New satellite tools provide best insight yet into gravity of world pollution and deforestation

For the first time, scientists and policy makers will have a way to identify the major sources of air pollution and to closely track where pollution travels throughout the year anywhere on Earth, as well as a better means of monitoring deforestation, which is far worse than the United Nations had feared.


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The first observations from a new Earth-orbiting monitor were released on 6 June, providing the most complete view assembled to date of the world’s air pollution. MOPITT (Measurements of Pollution in the Troposphere) tracks the air pollutant carbon monoxide from aboard NASA’s Terra spacecraft as it circles the Earth from pole to pole 16 times daily, while scientists at the National Center for Atmospheric Research (NCAR) in Boulder, Colorado, are blending the new data with output from a computer model of Earth’s atmosphere to develop the world’s first global maps of long-term lower-atmosphere pollution.

MOPITT demonstrates a new capability to make global observations of carbon monoxide, both a toxin and a representative tracer of other types of pollution. By tracking carbon monoxide plumes, scientists are able to follow other pollutants, such as nitrogen oxides, that are produced by the same combustion processes but cannot be directly detected from space.

The most dramatic set of MOPITT global observations, gathered between March to December 2000 are immense clouds of carbon monoxide from forest and grassland fires in Africa and South America, which have travelled rapidly across the Southern Hemisphere as far as Australia during the dry season, with researchers surprised to find a strong source of carbon monoxide in Southeast Asia during April and May 2000. The new maps show air pollution plumes from this region travelling over the Pacific Ocean to North America, often at fairly high concentrations. While fires are the major contributor, researchers suspect that at times industrial sources may also contribute to these events.

Although MOPITT cannot distinguish between individual industrial sources in the same city, it can map different sources that cover a few hundred square miles. The results are accurate enough to differentiate air pollution from a large metropolitan area, for example, from a major fire in a national forest.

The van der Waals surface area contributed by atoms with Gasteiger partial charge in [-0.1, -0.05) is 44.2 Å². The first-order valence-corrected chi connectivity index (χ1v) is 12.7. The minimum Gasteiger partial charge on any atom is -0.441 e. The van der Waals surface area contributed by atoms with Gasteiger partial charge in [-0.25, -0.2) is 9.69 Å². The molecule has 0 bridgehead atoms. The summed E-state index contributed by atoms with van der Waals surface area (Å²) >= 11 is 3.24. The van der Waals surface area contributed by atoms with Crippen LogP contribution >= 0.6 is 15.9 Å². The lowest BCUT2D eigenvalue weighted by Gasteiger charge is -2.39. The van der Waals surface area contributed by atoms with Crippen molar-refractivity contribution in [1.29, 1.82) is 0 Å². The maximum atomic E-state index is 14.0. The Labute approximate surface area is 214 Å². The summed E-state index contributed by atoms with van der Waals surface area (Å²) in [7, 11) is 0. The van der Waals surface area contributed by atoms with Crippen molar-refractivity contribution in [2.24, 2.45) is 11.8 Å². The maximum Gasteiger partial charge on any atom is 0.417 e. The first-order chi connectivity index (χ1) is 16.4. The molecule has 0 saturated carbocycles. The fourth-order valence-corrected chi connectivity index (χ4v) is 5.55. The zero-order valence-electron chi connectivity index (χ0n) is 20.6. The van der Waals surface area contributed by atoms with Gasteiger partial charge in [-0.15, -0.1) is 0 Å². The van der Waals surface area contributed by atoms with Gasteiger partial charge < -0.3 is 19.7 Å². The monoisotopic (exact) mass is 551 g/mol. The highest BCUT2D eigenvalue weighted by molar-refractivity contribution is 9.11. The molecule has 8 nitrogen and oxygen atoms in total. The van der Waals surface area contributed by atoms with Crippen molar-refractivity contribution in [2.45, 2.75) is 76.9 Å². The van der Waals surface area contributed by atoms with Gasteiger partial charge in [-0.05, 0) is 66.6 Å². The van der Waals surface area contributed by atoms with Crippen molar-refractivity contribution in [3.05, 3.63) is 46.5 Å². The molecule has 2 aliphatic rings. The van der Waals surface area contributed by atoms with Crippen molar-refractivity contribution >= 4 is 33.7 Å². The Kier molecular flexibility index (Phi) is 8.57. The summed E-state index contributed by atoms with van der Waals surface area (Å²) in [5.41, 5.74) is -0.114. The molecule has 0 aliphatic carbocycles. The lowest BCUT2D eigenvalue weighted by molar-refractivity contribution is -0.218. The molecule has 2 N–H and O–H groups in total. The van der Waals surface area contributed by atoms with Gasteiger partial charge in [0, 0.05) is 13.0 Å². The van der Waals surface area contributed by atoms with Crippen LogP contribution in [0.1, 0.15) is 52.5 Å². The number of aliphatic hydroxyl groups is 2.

NCAR scientist Jean-Francois Lamarque helped create MOPITT’s fully global maps of carbon monoxide by blending information from the satellite measurements with output from an atmospheric chemistry model developed at NCAR. “Most of the information contained in the maps comes from the data, not the model,” Lamarque explained, “but the model fills in the blanks in a very smart way.” The blending technique, also enables scientists to work backwards from the observations to pinpoint pollution sources, a major goal of the experiment.

“MOPITT information will help us improve our understanding of the linkages between air pollution and global environmental change, and it will likely play a pivotal role in the development of international environmental policy,” commented atmospheric chemist Daniel Jacob of Harvard University, who used MOPITT data to study air pollution from Asia.

Meanwhile, researchers from the Department of Geography and the Global Land Cover Facility at the University of Maryland in the United States say that estimates of deforestation that are significantly more accurate than those used by the United Nations, which recently showed that the rate of deforestation had slowed globally (see related story).

These forest measures were produced by analysing data from NASA’s new Earth Observing System Terra’s MODIS (Moderate Resolution Imaging Spectroradiometer) instrument and Maryland’s continuous fields method for tree cover mapping. Among the first assessments of forest cover produced using the method is one showing the percentage tree cover over the United States at a spatial resolution of 250m.

“It is essential that we know accurately how much forest cover there is on our planet to help us conserve what is left and to make the best use of forest resources,” said John Townshend, a professor in the university’s department of geography. “The UN Food and Agriculture Organization (FAO) has recently made an enormous effort to derive statistics for forest cover for the world based on reports from the countries themselves. But these figures usually are simply not comparable from country to country, and it is abundantly clear that for many countries the FAO estimates are highly inaccurate.”

Many scientists and environmentalists have criticised the methods the FAO used in assessing the extent of the world’s forestation and its change over time. Maryland researchers say the FAO analysis has many inherent scientific and political problems because of its use of a number of different definitions of what constitutes a forest. These definitions were based on both intended land use and land cover estimates. One result of this classification approach was that in some cases areas from which all the trees had been harvested were still counted by the FAO as forest because that was the land’s ‘intended use’. In addition, the latest FAO report and its two earlier ones aren’t comparable, the researchers say, because all three use different methodologies.

“Our work and that of many other scientists show that the way forward to more useful estimates of forest cover lies with the use of remote imaging data,” said Ruth DeFries, an associate professor in the department of geography and the university’s Earth System Science Interdisciplinary Center. “Remote sensing offers a globally repeatable and verifiable methodology which doesn’t have the problems of bias that are inherent when forest estimates are provided by various agencies or institutions within each country.”

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